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Celiac disease and alcohol – can you drink it?
There is often confusion about alcohol and celiac disease. Is it something that should be avoided completely or can you still partake in an adult beverage every now and then? We’re going to lay out all the details for you.
#1 Rule – Avoid all gluten-containing alcohol
Obviously, any alcoholic beverage that has gluten is out of the question. Below, we’ll walk through different types of alcohol and discuss where (or if) the have a place in a completely gluten-free diet. If you’ve been diagnosed with celiac disease, it’s important that you avoid any drinks with traces of gluten in it.
Beer can be a complicated drink to tackle when it comes to its gluten content. As you probably know by now, the gluten protein is found in barley, rye, and wheat.
Standard beers are made from hops, barley, or other grains which makes them undrinkable for anyone with celiac disease. Even though the gluten content of your standard beer may be under 20 ppm (which is usually considered safe for consumption by people with celiac & is required to be considered “gluten free”), most standard beer producers can’t definitively say for sure that their beers land under this target. Therefore, I’d recommend avoiding the risk and staying away from these beers completely since it doesn’t take very much gluten to trigger a reaction.
TLDR; Avoid all beers unless specifically noted as “gluten-free” or “gluten-removed” on the label.
As more and more people decide to cut gluten out of their diets, brewers are responding. It’s becoming more common to see “gluten-free” beers on the shelf at the store. There are a couple of different ways brewers make their beer gluten-free.
Some gluten-free beers may still be brewed with barley, but a special process is used to remove the gluten from the end product. These are considered “gluten-removed” beers and are generally safe to drink for a person following the gluten-free diet. Other brewers choose to use naturally gluten-free ingredients like sorghum or buckwheat to make their beer. As with anything, it’s important to read the beer labels so you know exactly what you’re drinking.
TLDR; Gluten-free beers are safe to drink. A few popular brands of beer include: Omission, Groundbreaker, and Glutenberg.
Hard cider is naturally gluten-free since it’s made from fermented fruit. Again, it’s important to read the ingredients label though. Some brewers may decide to add barley as a flavor enhancer. This should be denoted on the packaging, so look carefully. That being said, hard cider is normally a great option for a gluten-free alcoholic beverage.
TLDR; Hard ciders are (mostly) safe to drink. Just be sure to read your labels to be 100% sure.
Gluten content can get a little tricky when thought about in terms of hard liquors as well. A common train of thought is that distilled spirits are inherently gluten-free because the distilling process removes the gluten – even in spirits made from grains.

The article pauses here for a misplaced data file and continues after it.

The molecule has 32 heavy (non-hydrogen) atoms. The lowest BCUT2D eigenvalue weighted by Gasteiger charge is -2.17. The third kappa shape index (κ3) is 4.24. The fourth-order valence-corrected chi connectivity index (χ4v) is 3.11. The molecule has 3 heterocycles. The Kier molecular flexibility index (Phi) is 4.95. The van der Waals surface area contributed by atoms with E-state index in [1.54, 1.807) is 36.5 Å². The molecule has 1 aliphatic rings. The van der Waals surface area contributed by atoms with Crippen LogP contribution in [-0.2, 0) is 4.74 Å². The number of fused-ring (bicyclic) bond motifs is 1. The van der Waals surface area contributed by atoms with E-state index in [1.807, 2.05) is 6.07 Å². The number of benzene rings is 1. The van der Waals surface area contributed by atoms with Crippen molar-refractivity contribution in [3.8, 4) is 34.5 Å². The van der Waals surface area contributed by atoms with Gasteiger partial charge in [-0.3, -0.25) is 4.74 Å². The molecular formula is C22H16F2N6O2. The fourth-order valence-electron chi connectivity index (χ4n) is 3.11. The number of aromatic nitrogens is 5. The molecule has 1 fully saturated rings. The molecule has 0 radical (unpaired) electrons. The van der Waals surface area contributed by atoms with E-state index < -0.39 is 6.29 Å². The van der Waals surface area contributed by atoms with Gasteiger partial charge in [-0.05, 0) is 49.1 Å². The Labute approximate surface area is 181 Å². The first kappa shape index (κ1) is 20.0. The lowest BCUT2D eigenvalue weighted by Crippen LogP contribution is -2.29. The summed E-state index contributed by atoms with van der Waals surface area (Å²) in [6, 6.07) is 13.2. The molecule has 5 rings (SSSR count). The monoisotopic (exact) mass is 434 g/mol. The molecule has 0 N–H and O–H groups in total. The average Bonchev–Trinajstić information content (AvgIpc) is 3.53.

There seems to be some controversy around this in the celiac community though, and some people avoid drinking distilled spirits made from grains to avoid the risk of triggering an immune response.
The Celiac Disease Center recommends sticking to pure spirits and avoiding any spirits that are flavored or colored. These spirits could contain malt or other additives which would re-introduce the gluten protein after the distilling process.
It’s worth pointing out that in the U.S., the law prohibits a manufacturer from labeling their product “gluten-free” if it ever contained gluten-containing ingredients throughout the manufacturing process. So – a pure spirit may be gluten-free, but may not sport the gluten-free label because of this.
Some safe choices for distilled spirits include potato or corn vodka, rum (not the spiced or flavored varieties, though), and tequila.
A Caveat – Whiskey, Bourbon, Scotch
Technically, these spirits should be gluten-free because of the distilling process. But these are made from cereal grains, and this is where the controversy lies. It isn’t universally accepted that these are 100% gluten-free and safe to drink. In fact, some celiac sufferers have reported drinking these spirits and having adverse reactions to them while others can drink them safely without triggering a response.
There doesn’t seem to be a clear consensus, other than this – you have to listen to your body and make decisions for yourself that are safe and responsible. To be completely safe, I would recommend only sticking to alcohols that you know your body can tolerate.
Wine, Sparking Wine, Brandy, Cognac
Wines (both regular and sparkling) are normally gluten-free and safe for consumption since it’s made from fermented grapes. I say *normally* because some people claim that the way the specific wine is aged in barrels can introduce gluten back into the product. Wine coolers should be avoided due to general high sugar content and other additives/flavorings that are included in the product.
Brandy and cognac are both safe for consumption since these are distilled wines.
To Drink or Not…
Hopefully this helps clear up the confusion about alcohol and a gluten-free diet. All of this said, though, you can always abstain from alcohol completely. The choice to drink is completely up to you.
If you do choose to do so, stick to the aforementioned gluten-free options and you’ll be safe.
This is the “alcohol” section of our celiac guide series. Check out the other installments below:
- The Ultimate Guide to Celiac Disease
- Symptoms of Celiac Disease
- Testing for Celiac Disease
- Treatment for Celiac Disease
- Celiac Disease & Your Diet
- Awareness of Celiac Disease
- Celiac Disease & Our Anatomy
- Celiac Disease & Weight Gain
- Celiac Disease & Alcohol
- Celiac Disease FAQ
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